Childhood cancer uncommon, but rising

In the early 1980s and 1990s, parents were hesitant to get cancer treatment for their children, but now things have improved 

by AZALEA AZUAR / Pic credit: sunwaymedical.com

CANCER cases among children are on the rise despite being less common than in adults. 

According to Sunway Medical Centre (SMC) paediatric haematologist and oncologist Dr Eni Juraida Abdul Rahman, the latest figures in 2000 revealed that 750 to 800 children in the country have been diagnosed with cancer. 

The Malaysian Society of Paediatric Haematology and Oncology revealed that there are 77.4 per a million children aged less than 15 years who have been diagnosed with cancer. 

However, she believed that cases are rising since more patients are coming forward. 

“In the early 1980s and 1990s, parents were hesitant to get cancer treatment for their children, but now things have improved,” she said during SMC’s “All About Cancer” webinar recently. 

Dr Eni Juraida observed that Hospital Kuala Lumpur, which is the biggest hospital that treats children, has increased the number of cases in childhood cancer to 180 cases a year from between 120 and 150 cases previously. 

The most common types of cancer in children are leukaemias, brain and other nervous system tumours, lymphomas, bone cancers, soft tissue sarcomas, kidney cancers, eye cancers and adrenal gland cancers. 

Accounting up to 31.1%, leukaemia is the most common cancer among children from newborns to 14 years old while lymphomas (20.7%) are more common among teenagers between 15 and 19 years. 

Dr Eni Junaida said compared to adults, children have better tolerance towards treatment since adults have more comorbidities. 

“Looking at long term outcomes, 3% will live at least 30 years with no health problems, but the rest will have some form of health problems as the longer they live, the more likely that they might encounter other health issues.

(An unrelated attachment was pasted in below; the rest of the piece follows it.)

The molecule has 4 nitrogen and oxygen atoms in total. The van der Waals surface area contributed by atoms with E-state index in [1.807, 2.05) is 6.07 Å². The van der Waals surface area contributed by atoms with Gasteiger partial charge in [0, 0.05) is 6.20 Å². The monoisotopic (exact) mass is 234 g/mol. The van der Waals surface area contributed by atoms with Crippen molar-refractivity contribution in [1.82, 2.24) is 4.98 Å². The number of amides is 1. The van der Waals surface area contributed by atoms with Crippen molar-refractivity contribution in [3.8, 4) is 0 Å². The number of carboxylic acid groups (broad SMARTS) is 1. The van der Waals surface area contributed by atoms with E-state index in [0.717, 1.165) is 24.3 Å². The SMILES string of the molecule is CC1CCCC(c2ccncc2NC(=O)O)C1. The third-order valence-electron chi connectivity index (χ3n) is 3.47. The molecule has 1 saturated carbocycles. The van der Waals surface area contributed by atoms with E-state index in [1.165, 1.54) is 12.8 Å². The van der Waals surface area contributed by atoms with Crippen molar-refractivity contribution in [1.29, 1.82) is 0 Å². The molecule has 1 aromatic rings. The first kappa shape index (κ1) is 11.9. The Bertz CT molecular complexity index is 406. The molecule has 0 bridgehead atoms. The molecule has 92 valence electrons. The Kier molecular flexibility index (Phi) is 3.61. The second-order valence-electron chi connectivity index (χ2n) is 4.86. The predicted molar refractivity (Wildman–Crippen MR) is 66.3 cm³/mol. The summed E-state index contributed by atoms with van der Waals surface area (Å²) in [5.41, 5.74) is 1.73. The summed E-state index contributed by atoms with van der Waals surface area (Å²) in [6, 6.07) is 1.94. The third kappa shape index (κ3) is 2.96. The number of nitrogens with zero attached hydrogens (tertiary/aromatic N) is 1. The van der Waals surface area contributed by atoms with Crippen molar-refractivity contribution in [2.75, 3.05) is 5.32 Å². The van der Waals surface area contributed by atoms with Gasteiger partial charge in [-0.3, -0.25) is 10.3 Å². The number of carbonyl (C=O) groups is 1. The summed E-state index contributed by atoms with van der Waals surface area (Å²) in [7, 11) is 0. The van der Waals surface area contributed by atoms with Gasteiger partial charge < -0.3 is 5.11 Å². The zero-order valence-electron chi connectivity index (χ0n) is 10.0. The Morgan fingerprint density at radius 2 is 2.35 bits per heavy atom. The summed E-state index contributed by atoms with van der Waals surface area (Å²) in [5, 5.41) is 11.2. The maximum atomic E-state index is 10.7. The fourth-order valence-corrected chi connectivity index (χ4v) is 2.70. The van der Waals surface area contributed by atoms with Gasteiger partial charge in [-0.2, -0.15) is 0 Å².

“Childhood cancers are treatable, and potentially for good, with survival rates of more than 80% for some types of cancers,” she said. 

However, treatment is demanding for the family not only financially but physically and emotionally, which Dr Eni Junaida noted is something that needs to be looked into. 

According to the Health Ministry, tobacco is the leading cause of cancer in Malaysia where it has accounted for 22% of cancer deaths. 

The ministry estimated that patients spent roughly RM132.7 million just to treat lung cancer caused by smoking. 

Responding to this, Health Minister Khairy Jamaluddin Abu Bakar has been working on a smoking ban for individuals who were born after 2005 under the “Generational End Game” in the Tobacco and Smoking Control Act. 

Meanwhile, SMC haematologist Dr Hon Siong Leng said risk factors are divided between internal and external. 

Internal factors include genetics and age. As the patients grow older, their repairing mechanism in the body slows down, while external factors include physical, chemical and biological carcinogens. 

“External agents can be divided physical factors such as an excessive ultraviolet as well as ionising radiation; chemical factors such as asbestos component of the tobacco smoking; excessive alcohol consumption; aflatoxin, which is a food contaminant; as well as arsenic, which is a contaminant in the drinking water. 

“The biological factor is what we call an infection caused by viruses, bacteria or parasites,” she explained. 

According to the Global Cancer Statistics 2020, the most common types of cancer in adults are solid organ cancers which are breast cancer, lung cancer and liver cancer. 

However, cancers that are more prevalent in childhood such as non-Hodgkin lymphoma, leukaemia and multiple myeloma are also the top 10 cancers in adulthood. 

Dr Hon also stated that in 2019, 44,000 out of the 32 million population are living with cancer, where half have died from the disease. 

She said since cancer is common, individuals should get tested the very moment they feel something is not right, to get better outcomes. 

“Most cancers are common nowadays and are treatable,” she said.